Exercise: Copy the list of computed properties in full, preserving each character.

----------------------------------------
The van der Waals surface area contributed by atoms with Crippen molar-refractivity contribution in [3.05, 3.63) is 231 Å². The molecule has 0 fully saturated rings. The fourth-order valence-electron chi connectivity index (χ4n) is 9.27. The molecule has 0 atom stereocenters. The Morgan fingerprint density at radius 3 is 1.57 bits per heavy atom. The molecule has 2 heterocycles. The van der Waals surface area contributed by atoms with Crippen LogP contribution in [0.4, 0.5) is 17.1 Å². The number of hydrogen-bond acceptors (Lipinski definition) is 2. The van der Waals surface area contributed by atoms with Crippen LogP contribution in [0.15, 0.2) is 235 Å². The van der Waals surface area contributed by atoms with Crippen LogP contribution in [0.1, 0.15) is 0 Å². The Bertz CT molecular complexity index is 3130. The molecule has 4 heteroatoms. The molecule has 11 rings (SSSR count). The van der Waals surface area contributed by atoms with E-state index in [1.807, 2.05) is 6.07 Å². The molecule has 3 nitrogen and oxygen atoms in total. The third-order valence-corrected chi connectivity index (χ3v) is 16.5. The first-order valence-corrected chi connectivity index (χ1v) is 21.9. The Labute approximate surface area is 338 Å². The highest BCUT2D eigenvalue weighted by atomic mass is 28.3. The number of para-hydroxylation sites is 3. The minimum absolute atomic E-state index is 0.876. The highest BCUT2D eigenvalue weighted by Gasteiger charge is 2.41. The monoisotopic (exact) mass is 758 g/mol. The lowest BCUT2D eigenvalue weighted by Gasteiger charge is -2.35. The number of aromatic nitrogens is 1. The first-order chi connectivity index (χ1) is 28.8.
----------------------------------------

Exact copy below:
The van der Waals surface area contributed by atoms with Crippen molar-refractivity contribution in [3.05, 3.63) is 231 Å². The molecule has 0 fully saturated rings. The fourth-order valence-electron chi connectivity index (χ4n) is 9.27. The molecule has 0 atom stereocenters. The Morgan fingerprint density at radius 3 is 1.57 bits per heavy atom. The molecule has 2 heterocycles. The van der Waals surface area contributed by atoms with Crippen LogP contribution in [0.4, 0.5) is 17.1 Å². The number of hydrogen-bond acceptors (Lipinski definition) is 2. The van der Waals surface area contributed by atoms with Crippen LogP contribution in [0.15, 0.2) is 235 Å². The van der Waals surface area contributed by atoms with Crippen LogP contribution in [0.1, 0.15) is 0 Å². The Bertz CT molecular complexity index is 3130. The molecule has 4 heteroatoms. The molecule has 11 rings (SSSR count). The van der Waals surface area contributed by atoms with E-state index in [1.807, 2.05) is 6.07 Å². The molecule has 3 nitrogen and oxygen atoms in total. The third-order valence-corrected chi connectivity index (χ3v) is 16.5. The first-order valence-corrected chi connectivity index (χ1v) is 21.9. The Labute approximate surface area is 338 Å². The highest BCUT2D eigenvalue weighted by atomic mass is 28.3. The number of para-hydroxylation sites is 3. The minimum absolute atomic E-state index is 0.876. The highest BCUT2D eigenvalue weighted by Gasteiger charge is 2.41. The monoisotopic (exact) mass is 758 g/mol. The lowest BCUT2D eigenvalue weighted by Gasteiger charge is -2.35. The number of aromatic nitrogens is 1. The first-order chi connectivity index (χ1) is 28.8.